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Will Hally
UK breed columnist, comments on the breed 1941

It was the happiest of Christmas cheer which Mr. Charles Hopton gave us last week in the great news that the British bred Afghan; American Ch Rana Of Chaman was best exhibit, all breeds, at the big Washington show. As his famous affix implies, Rana was bred by Mrs. Molly Sharpe - in March 1938 from Ch Westmill Bayezia Ansari and Safiya. After being best dog puppy on his debut at the kennel Club show in December of the same year (his litter sister, Rana was sold to Mr. R A Floyd, for whom he did a lot of winning, especially in varieties, before taking the Afghan dog certificate at Harrogate under the late Mr. Chris Hulker, on September 2, 1939 the day before Britain declared war on Germany. It was just after Harrogate show that Rana was exported to the States

I am very glad that Mr. Holton mentioned Miss Jean Manson in his same contribution, and the sensation which her Sahib created when she took him across to the Westminster show in New York in 1927. Somehow or other, Miss Manson has never got the credit she deserved for her brilliant pioneering of the breed in this country, at first in the face of a good deal of apathy - the dog fancy looked on the Afghans then as just another breed which would pass out, as this one had previously done after Zardin's day. At first of course Miss Manson was working with Major Bell-,Murray's hounds - he was her brother-in-law which she had brought from Afghanistan just after the last war" she brought the whole lot home in a tramp steamer which took over six months to do the voyage from port to port. Later, she took over the entire kennel as her own property, and it was mainly due to her indefatigable efforts that the British fancy of the breed was founded. It was she who put through most of the 21 registrations in 1924 and of the 65 in 1925, which enabled the breed to win its first challenge certificates in 1926

In his references to trimming and action, Mr. Hopton raises two very important points. It is not always fair to take one's impressions from photographs, but from the many I have seen of American exhibits of this breed, it seems to me that our friends in the States are "grooming" their Afghans into what are perilously near being caricatures of their race. Indeed the photographed Afghans look as as artificial as cinema stars on the screen, or, alternatively, they give the impression of being destined for a box at the opera on a gala night, only requiring a necklace, and perhaps a tiara to complete the picture. The Afghan is a rough, tough dog, and it was never meant to be what those American photographs depict it as being. Admittedly, those Afghans look lovely, but they are smoothed-out and titivated to an extreme that is totally contrary to the true ideal.

That phrase "with a graceful outline" which Mr. Hopton quotes from the American standard, was in the standard of our pioneer organization, the now defunct Afghan Hound Club, but although it was never misinterpreted here, it does look as if it were being so in the States. The Afghan has a "graceful outline" but, all the same, "graceful" is not the most appropriate word to apply to a rugged breed such as this. Anyway, I prefer the wording of our present organization's (the Afghan Hound Association) standard in this respect: "The whole appearance of the dog should give the impression of strength and activity, combining speed with power. The object of the dog is to hunt its quarry over very rough and mountainous ground, a country of crags and ravines". Mr. Hopton is strongly against the over-trimming of Afghans, but he suggest "the removal of whiskers or smellers and ragged feathering on feet". But why remove what is absolutely essential to the dog as a coursing hound in its native land? The "ragged" feathering on feet" is very necessary to protect the feet in the hard going of Afghanistan, and the Afghan's feet are a very important part of it. And once we start snipping bits off here and other bits of there, where is the trimming to end?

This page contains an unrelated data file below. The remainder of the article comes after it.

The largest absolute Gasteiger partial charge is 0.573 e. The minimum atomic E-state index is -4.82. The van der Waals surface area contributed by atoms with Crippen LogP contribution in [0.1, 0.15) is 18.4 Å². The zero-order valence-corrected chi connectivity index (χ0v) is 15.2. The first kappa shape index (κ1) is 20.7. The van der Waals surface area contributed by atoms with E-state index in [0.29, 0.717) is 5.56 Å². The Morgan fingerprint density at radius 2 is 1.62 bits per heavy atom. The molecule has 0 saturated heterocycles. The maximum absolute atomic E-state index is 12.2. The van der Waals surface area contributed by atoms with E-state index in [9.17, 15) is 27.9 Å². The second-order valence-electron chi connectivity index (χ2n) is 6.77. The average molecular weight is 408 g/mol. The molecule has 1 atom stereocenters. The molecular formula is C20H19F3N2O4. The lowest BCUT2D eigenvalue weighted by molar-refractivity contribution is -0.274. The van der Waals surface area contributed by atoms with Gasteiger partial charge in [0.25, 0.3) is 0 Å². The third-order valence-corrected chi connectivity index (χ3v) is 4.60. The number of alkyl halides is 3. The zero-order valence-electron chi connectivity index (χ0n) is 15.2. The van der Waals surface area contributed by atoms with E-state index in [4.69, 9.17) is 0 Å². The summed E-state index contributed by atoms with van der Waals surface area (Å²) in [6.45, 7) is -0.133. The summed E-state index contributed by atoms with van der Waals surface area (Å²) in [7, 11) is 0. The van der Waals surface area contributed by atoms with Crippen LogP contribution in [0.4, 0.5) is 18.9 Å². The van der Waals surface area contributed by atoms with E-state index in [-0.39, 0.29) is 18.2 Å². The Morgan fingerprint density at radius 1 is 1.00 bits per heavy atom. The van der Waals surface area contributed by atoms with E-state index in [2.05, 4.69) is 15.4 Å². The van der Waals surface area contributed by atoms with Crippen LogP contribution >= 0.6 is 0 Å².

As for action, the quotation I have just given from our Association's standard is itself a clue to that. The orthodox hound action would not take the Afghan very far "over very rough and mountainous ground, a country of crags and ravines"; it therefore has an action which is unique and possessed by no other canine breed. The standard description is "springy gait," and that is a high-stepping action - not the extreme of the hackney, but sufficient to carry the dog over very rough, rock-strewn ground, where the going is uneven at every step. The Afghan is not a short-stepper by any means, but, in comparison with other hounds and other working breeds, it is very decidedly a high-stepper.

For the January-to-October ten months of this year (1941), Afghan registrations totaled 19 as against 43 in the similar period last year, and 94 in the corresponding ten months of 1939. To the end of October, ten Afghans had been officially transferred this year - 25 in the same period in 1940. In July, Tazana of Chaman was exported to America, and that is all this year so far. In the same ten months of 1940, two Afghans were exported to the States and one to Canada. But do not be depressed by these decreased totals - they are, unfortunately the rule in most breeds just now, and the Afghan has no cause for greater complaint than have the others

See also
Will Hally comments on the breed 1921

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